Editors are critical! Without them, the pace of our stories progress and posting would slow down and the quality would suffer.

Aaron knows how much I respect a good editor-- I sent him congrats for his work with New Brother along with the note that I sent to Graeme.

Aaron, Blue and AJ are excellent editors and I don't think you guys are lazy. I happen to know that all three of you are talented writers TOO.

I challenge ALL three of you to come up with a story over the summer!

Oh come on-- just one. Pretty pleeze?


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Hey, Aaron, I know aj meant his comment humorously. He edits and writes, so he has a good idea of the work involved in editing, and how it contributes to an author's work, from both the editor's and the author's sides.

Also, I know how talented an editor you are, Aaron. I've seen what you can do to improve authors' work.

===== Blue's Rambling Editing Editorial Op/Ed =====

::::: As an editor, I should point out the piece below is off the cuff and certainly not tightly polished as an essay. :::::

I have seen work before and after it gets edited, by various authors and editors.

Readers would be surprised at how even small changes can impact a story, and how much a good author-editor relationship can improve the story, because it helps inspire the author as well as resolve problems the author either missed or wasn't sure how to fix right then. A story can change very little or quite drastically. Readers would also be surprised to see how creative the authors are in writing their original stories and in coming up with new or alternative solutions.

Editors and authors tend to be heavy readers, people who are very aware of what makes a story work, how it's structured in plot and characters.

A good editor does much more than proofread and check grammar and spelling, though those are special skills too. He suggests changes and makes comments on what and why something didn't quite work. An author uses that feedback to fix the tiny flaws and rebuild the major errors.

A good editor is both supportive and tough, because an author is putting out art that's very heartfelt. Authors can be sensitive and stubborn at the same time. So an editor has to be kind and courteous enough so his comments don't sting too much, but firm and strong-willed enough to insist when it matters.

A good editor also has to be conscious of an author's style, and able to make changes that stay within that style. A good editor's work is invisible.

::::: The opinions expressed are those of this writer-editor, and do not necessarily reflect the views of this site, the management, or anyone else in the known universe. :::::

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It always amazes me how some of these threads take on a life of their own. What started as a ?Hello? from ?Naiilo? has moved to a discussion of editors and editing! Oh well? anyway? allow me to respond as I sit here recuperating from abdominal surgery!!!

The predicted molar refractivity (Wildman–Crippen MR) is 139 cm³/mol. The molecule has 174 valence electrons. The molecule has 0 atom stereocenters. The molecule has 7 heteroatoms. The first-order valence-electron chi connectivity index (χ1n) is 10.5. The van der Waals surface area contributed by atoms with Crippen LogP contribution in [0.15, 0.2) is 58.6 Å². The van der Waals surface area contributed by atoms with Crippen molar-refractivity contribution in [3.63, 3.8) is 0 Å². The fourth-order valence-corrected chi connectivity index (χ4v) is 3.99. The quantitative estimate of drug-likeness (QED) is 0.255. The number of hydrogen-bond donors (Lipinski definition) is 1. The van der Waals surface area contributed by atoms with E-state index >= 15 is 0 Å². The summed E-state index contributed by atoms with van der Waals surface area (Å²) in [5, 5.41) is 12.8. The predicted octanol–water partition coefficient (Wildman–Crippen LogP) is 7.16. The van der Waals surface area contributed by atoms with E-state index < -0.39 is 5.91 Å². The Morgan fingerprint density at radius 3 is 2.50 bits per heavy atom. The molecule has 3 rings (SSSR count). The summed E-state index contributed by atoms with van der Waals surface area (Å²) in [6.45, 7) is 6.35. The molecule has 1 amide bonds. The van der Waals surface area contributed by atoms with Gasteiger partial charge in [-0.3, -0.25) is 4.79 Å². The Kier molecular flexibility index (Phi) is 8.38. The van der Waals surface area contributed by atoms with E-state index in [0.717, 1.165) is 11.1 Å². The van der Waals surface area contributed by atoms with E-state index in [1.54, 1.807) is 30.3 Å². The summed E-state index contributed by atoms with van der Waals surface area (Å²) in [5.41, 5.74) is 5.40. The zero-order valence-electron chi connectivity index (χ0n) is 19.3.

(No biggie just had my gallbladder removed on Monday ? so I?m a prisoner at home for a few days.)

I normally don?t like to speak for others, but I will make an exception here.

Knowing AJ as well as I do, I think I can say that I believe his remark was meant as a joke. Of course in the cyber universe words are often cold marks on a paper, and one doesn?t have the advantage of seeing the person?s face, hearing chuckle in their voice or the inflections they make. But I am fairly sure that what he said was very ?tongue-in-cheek,? and certainly not meant to offend anyone.

I refer back to my post ? ?5 May TSOI ? Update and Thanks? ? as background for my feelings about editing and editors. (But if you don?t want to head there, just read Blue?s comments on being an editor? they are correct!)

I for one can state that if anyone is NOT lazy it is AJ who contributes great amounts of time and effort on the material I send him (probably much more then I have a right to even ask). And I know his statement was not a real world reflection of his feelings. I respect ALL editors who are REAL editor?s not just proofreaders. It takes a great deal of time, effort AND intelligence to successfully edit other?s work. It does indeed take just as much talent and skill to be an editor as it is to be a writer.

It?s very much a symbiotic relationship ? we each need the other half of the equation. Sometimes we may disagree with each other ? even argue, but it is a necessary relationship. And one that can be quite productive when everything is working the way it?s meant to.

By the way I just finished Chapter 26 of TSOI. I was a bit worried that removal of my gallbladder would lessen my writing ability (I thought maybe my creative talent flowed in the bile my liver creates!) But thankfully no? I?m still the same old Jamie except now part of me sits on the shelf in a jar in some medical research lab! Oh to be whole again!

So cut my editor little slack and understand it was just a joke!



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Interupting the editing talk for a second, I just want to swing through and say hi to the new guy. Hey, Naiilo.

And Jamie - de-gallbladified, eh? Get well soon, dude.